Pete Townshend gave the inaugural John Peel Lecture yesterday.
I was initially rather surprised by the choice of Townshend. Peel, it seems to me, stood for the fearless exploration of new music and the blurring of the received boundaries between “mainstream” and “alternative”. Townshend was an Angry Young Man once, but has been part of the cosy rock nobility since long before Peel played his last Blevin Blectum track.
I’m listening to the lecture in full, and now I’m REALLY surprised, and actually a bit horrified, by the choice of Townshend. This is utter bilge, for two reasons.
The crux of Townshend’s lecture seems to be that he doesn’t like Apple’s iTunes Store. He criticises it for not providing A&R functions or career guidance, for making a profit and for providing a product that consumers can copy and re-distribute illegally. He seems unaware that it’s a retail outlet, like HMV. I keep giggling every time I recall Steve Lawson’s tweet from last night…
… which perfectly illustrates Townshend’s stupidity. I’m not going to start quoting chunks (I’m tempted to do so in another blog post, time allowing) because I’ll be here all day. There’s SO much misinformation in the lecture, and to make it worse, Townshend spends too much time burbling incoherently, like the worst stereotype of the washed-up 60s acid victim.
He somehow also manages to blame Apple for causing people to discuss their downloaded music on blogs and Facebook, also damning those forms of social media in the process. Wow! Bitter about the older generation losing control of the mafia-style Old Music Industry, Pete? Later, he insists that Apple should be licensing content to bookshops and other retailers, who can create physical packages for sale. I mean… seriously… WTF?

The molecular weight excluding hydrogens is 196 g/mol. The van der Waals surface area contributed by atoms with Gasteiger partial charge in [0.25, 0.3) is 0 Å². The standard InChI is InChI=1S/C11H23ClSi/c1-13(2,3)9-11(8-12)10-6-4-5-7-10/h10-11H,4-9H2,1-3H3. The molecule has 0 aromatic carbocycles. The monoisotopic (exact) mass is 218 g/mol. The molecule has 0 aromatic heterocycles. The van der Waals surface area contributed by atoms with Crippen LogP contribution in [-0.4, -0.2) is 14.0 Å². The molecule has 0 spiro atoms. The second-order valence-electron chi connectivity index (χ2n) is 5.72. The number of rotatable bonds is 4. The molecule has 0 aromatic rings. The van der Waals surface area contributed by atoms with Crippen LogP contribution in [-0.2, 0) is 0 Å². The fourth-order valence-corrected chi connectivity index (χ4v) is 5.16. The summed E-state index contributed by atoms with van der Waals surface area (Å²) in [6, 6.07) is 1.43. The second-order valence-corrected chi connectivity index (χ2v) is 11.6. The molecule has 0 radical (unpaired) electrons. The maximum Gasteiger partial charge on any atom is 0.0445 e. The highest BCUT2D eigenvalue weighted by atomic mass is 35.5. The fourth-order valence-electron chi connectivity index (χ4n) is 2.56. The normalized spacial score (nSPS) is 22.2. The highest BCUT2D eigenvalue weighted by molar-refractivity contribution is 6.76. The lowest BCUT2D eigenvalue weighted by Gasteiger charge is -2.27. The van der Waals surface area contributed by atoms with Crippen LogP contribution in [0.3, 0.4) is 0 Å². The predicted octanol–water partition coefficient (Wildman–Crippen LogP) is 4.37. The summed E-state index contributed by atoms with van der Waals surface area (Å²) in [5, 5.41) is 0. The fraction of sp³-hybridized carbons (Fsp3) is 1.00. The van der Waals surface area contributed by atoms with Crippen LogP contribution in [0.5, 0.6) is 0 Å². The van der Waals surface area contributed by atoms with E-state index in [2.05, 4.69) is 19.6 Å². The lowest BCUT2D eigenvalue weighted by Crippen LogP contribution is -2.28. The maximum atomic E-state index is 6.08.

Secondly, all this does nothing to commemorate or continue the work of John Peel. I don’t have a particular emotional tie to Peel, so I’m not going to be precious about “defiling his memory”. In my musically formative teens, I wasn’t interested in the music Peel played, so I rarely listened to his show (and then only much later). However, I have great admiration for what he did in the name of musical diversity, and Townshend seems to be reading from a very different hymn sheet. This has nothing to do with the chaotic, unpredictable punk spirit of so much of Peel’s music life… this is about re-establishing the old trickle-down record industry.
Townshend manages to conflate the various forms of artist/listener democratisation (facilitated by the internet) with illegal distribution and copyright infringement, crimes that have been around since the days of vinyl. He claims to want to support new, young artists, but then damns the new business models by which those artists can talk directly to their audiences and control their own creative and financial destinies. In short, he wants young artists to succeed on HIS terms… in an industry controlled by his generation, regaining their paternalistic (read: mafia-style) control of the music business from the anarchism of the internet.
Sorry Pete, you’re too late.